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For most consumers, the option of white or brown rice comes down to a preference in texture versus a desire for the healthy option. The two varieties are very similar– white rice is produced from brown by the removal of the outer bran and germ layers – however, producers aim to increase the similarity in terms of mouthfeel by further processing techniques on the white variety.
Is there an objective method to measure the firmness of brown rice and white rice to ensure consistency and save time over a subjective sensory study? Here we demonstrate a method that enables correlation with the subjective sensory data by testing each variety of rice with a food texture analyzer.
The test utilized a Food Technology Corporation (FTC) TMS-Pro Texture Analyzer fitted with a 2.5 kN intelligent loadcell and a CS-1 Kramer shear compression cell. This type of test cell most faithfully replicates the way a food item is actually consumed, in addition to allowing the testing of products in bulk form— producing more consistent results through averaging the texture across the whole sample.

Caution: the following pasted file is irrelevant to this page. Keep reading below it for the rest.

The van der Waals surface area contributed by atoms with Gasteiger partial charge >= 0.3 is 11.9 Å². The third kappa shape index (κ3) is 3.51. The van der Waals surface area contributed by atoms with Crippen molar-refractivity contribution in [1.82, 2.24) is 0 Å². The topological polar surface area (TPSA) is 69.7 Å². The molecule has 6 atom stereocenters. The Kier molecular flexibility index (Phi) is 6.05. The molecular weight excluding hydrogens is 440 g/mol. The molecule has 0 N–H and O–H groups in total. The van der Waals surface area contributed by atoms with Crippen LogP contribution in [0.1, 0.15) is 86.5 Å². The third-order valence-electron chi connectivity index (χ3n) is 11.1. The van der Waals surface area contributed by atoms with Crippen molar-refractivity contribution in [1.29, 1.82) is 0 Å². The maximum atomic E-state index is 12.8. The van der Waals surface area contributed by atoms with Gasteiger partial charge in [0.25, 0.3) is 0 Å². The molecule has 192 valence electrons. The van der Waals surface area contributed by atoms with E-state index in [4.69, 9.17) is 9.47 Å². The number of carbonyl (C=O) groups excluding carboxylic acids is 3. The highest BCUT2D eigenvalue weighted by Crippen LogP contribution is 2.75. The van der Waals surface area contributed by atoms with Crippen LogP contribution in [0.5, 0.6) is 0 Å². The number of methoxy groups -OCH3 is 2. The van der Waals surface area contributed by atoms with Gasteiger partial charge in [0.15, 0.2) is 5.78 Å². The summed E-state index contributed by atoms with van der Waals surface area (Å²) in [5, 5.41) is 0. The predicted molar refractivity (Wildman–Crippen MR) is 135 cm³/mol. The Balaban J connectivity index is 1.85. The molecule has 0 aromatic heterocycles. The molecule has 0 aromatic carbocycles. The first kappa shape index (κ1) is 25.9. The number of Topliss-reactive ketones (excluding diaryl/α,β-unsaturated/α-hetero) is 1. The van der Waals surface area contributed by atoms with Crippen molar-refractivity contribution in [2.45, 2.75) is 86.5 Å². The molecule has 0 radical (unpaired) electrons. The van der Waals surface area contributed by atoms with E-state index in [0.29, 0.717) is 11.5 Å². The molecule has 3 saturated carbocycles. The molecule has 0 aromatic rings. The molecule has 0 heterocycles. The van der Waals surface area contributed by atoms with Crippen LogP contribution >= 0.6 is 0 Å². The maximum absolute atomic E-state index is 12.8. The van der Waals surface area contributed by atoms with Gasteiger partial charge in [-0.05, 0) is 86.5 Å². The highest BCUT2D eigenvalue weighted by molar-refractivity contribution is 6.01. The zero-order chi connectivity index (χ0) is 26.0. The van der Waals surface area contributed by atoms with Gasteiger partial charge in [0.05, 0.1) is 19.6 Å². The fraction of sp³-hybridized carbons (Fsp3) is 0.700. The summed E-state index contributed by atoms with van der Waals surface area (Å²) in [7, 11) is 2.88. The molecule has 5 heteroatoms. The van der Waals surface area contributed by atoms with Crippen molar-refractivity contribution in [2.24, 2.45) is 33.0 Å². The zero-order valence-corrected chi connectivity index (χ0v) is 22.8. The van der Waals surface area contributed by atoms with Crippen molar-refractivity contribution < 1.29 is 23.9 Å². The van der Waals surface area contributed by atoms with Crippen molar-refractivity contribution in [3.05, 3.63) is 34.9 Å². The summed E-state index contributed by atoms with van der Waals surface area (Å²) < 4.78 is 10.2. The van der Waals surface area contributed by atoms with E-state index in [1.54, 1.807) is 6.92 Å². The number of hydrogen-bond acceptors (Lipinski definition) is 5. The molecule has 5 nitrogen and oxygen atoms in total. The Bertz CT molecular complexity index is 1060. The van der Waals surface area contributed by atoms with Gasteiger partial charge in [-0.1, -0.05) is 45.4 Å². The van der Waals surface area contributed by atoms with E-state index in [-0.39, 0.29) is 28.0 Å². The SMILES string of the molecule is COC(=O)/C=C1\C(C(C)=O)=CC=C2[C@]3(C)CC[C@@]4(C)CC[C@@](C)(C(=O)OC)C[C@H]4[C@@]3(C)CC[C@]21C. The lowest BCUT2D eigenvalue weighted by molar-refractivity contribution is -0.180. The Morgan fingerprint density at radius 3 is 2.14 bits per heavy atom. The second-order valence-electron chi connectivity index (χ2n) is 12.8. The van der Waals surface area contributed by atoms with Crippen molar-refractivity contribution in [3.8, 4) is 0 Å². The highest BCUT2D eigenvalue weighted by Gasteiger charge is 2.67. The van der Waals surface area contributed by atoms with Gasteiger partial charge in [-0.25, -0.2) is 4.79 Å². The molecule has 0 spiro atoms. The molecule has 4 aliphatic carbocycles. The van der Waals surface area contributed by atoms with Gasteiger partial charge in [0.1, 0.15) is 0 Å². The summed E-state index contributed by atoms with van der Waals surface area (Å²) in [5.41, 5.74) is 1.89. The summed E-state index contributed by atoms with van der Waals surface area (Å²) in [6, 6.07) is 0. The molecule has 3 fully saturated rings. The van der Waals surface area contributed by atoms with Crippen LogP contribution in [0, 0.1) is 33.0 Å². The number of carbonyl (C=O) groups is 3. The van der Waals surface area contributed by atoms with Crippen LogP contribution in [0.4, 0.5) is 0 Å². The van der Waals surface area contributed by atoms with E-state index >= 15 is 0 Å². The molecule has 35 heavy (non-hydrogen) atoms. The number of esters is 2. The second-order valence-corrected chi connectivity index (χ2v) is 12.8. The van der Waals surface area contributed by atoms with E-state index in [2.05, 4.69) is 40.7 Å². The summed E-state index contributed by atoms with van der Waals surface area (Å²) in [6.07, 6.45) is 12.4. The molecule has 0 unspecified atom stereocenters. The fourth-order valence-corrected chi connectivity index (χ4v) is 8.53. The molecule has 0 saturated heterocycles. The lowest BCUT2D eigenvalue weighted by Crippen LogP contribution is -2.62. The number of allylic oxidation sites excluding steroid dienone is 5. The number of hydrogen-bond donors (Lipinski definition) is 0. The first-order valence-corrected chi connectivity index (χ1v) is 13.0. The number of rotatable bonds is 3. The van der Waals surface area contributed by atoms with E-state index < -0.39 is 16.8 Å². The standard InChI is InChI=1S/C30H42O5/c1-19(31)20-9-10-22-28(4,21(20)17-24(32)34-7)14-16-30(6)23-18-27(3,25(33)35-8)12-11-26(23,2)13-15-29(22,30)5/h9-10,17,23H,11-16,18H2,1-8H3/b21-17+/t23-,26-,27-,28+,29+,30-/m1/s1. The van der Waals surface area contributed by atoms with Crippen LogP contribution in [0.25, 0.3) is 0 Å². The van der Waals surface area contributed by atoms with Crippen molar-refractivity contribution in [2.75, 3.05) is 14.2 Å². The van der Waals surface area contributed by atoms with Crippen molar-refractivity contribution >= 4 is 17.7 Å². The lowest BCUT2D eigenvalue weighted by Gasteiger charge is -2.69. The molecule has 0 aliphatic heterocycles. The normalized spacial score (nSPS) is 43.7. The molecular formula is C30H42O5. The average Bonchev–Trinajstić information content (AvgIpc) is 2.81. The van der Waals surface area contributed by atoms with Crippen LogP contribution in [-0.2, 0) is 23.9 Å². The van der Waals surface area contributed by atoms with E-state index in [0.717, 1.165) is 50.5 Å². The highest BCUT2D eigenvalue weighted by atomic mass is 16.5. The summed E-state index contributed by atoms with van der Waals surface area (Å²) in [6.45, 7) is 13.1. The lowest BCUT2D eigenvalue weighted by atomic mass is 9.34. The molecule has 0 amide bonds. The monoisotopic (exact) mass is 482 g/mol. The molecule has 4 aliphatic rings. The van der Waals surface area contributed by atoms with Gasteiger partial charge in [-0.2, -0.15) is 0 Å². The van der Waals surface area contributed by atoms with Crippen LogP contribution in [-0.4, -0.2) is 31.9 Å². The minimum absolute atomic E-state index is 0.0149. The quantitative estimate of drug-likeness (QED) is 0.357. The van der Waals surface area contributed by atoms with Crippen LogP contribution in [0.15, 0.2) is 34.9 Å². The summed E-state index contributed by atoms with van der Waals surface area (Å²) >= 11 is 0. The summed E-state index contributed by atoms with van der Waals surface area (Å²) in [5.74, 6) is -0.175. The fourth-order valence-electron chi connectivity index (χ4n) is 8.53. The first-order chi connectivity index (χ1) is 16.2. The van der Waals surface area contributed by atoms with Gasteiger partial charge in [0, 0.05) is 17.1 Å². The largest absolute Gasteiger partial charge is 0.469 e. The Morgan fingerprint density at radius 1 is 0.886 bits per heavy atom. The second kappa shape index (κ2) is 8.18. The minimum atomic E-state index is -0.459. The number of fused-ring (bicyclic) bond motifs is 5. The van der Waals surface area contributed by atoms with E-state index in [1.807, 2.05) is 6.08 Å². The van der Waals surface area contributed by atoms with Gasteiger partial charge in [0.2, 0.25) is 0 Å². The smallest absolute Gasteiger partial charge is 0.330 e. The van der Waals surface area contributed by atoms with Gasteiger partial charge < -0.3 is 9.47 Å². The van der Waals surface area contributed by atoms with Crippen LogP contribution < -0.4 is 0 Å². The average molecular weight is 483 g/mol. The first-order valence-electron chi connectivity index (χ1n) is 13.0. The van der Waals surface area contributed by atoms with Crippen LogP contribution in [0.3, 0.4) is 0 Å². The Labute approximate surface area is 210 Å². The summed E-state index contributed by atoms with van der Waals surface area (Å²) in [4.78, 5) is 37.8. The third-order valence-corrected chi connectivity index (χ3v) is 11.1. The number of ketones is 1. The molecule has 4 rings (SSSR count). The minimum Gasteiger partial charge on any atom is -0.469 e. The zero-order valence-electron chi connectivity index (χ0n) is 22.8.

The rice was cooked in accordance with the supplier’s instructions and immediately placed in the Kramer shear cell to capacity. The FTC TL-Pro control and analysis software program moved the blades of the test cell down at a speed of 250 mm/min to a distance far enough to ensure that the product was completely expressed through the bottom. On completion of each test cycle, the software automatically calculated the peak compression force or ‘firmness’ of the sample.
The graphical representation from TL-Pro, of the test results for the six samples, is shown here (force applied, against cumulative displacement).
The two types of rice samples cluster, with the peak firmness higher for the brown variant, somewhere around 50% more firm. The slope rises first with the white rice, indicating slightly greater initial firmness, but this characteristic is quickly overtaken by the curves for the brown rice. This is probably explained by the starchy stickiness of the white rice’s outer surface providing more initial resistance than the smoother husk of the brown.
The same results with additional calculations are shown here.
Consistency in the results, with a low coefficient of variation, demonstrates that this method of testing is a reliable, accurate and repeatable way of objectively measuring the texture of rice. The clear clustering of the two variants correlate well with the historical subjective knowledge that brown rice feels firmer. Any slight variance in each sample group is most likely a consequence of cooking time and/or temperature variations – an effect that would be present when the consumer prepares the product. The fact that the results still clearly differentiate between white and brown varieties further emphasizes the value of using a texture analyzer in the quest to produce brown rice with the preferred firmness of white.